But lest we loose sight of the texts for this week, we ask the question “How should we (the church) treat people who are under constant threat of deportation?” Is there a place for them in the church? They have broken a law. But, is there a place for them in the church? They may be gone tomorrow. Which of us could that not be said? If tomorrow I’m discovered to suffer from a terminal illness, will the church choose to “not get involved”? And yet, undocumented immigrants suffer daily from a terminal status.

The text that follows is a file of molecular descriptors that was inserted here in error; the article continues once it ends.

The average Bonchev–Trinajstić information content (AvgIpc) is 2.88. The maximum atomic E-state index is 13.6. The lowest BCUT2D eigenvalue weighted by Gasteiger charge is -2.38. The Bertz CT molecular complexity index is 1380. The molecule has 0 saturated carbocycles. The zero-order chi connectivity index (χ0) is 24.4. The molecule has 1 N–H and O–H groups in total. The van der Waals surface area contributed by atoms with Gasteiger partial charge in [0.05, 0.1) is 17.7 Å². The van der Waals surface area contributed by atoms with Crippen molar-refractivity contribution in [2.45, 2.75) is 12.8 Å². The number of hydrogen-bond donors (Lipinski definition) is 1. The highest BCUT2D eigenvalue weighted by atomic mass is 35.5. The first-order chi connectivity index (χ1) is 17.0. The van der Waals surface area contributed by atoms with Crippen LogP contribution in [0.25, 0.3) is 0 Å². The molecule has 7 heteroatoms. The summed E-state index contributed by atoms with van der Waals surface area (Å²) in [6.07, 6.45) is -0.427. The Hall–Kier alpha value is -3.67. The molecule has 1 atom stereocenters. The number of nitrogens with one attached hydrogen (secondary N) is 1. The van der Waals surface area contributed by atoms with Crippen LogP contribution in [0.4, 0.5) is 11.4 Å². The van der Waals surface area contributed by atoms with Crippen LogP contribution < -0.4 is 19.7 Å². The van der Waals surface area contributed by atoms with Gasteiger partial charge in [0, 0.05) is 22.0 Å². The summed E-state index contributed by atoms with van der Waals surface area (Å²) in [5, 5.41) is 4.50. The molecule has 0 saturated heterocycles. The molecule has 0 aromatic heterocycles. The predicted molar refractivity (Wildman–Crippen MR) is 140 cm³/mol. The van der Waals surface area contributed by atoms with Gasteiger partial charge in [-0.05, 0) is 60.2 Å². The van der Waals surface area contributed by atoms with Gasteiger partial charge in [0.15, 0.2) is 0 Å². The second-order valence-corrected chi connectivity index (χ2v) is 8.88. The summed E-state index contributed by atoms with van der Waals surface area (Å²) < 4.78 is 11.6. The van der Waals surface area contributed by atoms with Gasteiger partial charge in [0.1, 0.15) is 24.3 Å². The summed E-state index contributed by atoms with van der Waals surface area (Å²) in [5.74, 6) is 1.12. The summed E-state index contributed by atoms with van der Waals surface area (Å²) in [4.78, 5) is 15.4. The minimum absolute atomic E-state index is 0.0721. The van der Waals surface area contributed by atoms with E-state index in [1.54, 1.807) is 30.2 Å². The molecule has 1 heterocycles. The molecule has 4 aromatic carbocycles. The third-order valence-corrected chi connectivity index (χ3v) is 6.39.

Later in his life, Peter would continue to grow in the universality of God’s promise and love; and he would increasingly counsel the church to live by that kind of love. The good news in the texts for this week promises to all within the church, citizen and immigrant, a quality of life that is eternal – that makes whatever suffering that befalls us bearable because we bear it together.

“Now that you have purified your souls by your obedience to the truth, so that you have genuine mutual love, love one another deeply from the heart.” (1 Peter 1:22) Regardless of debates, political strategies, or fears, this is something we can grow into together. It’s what we are all meant to be.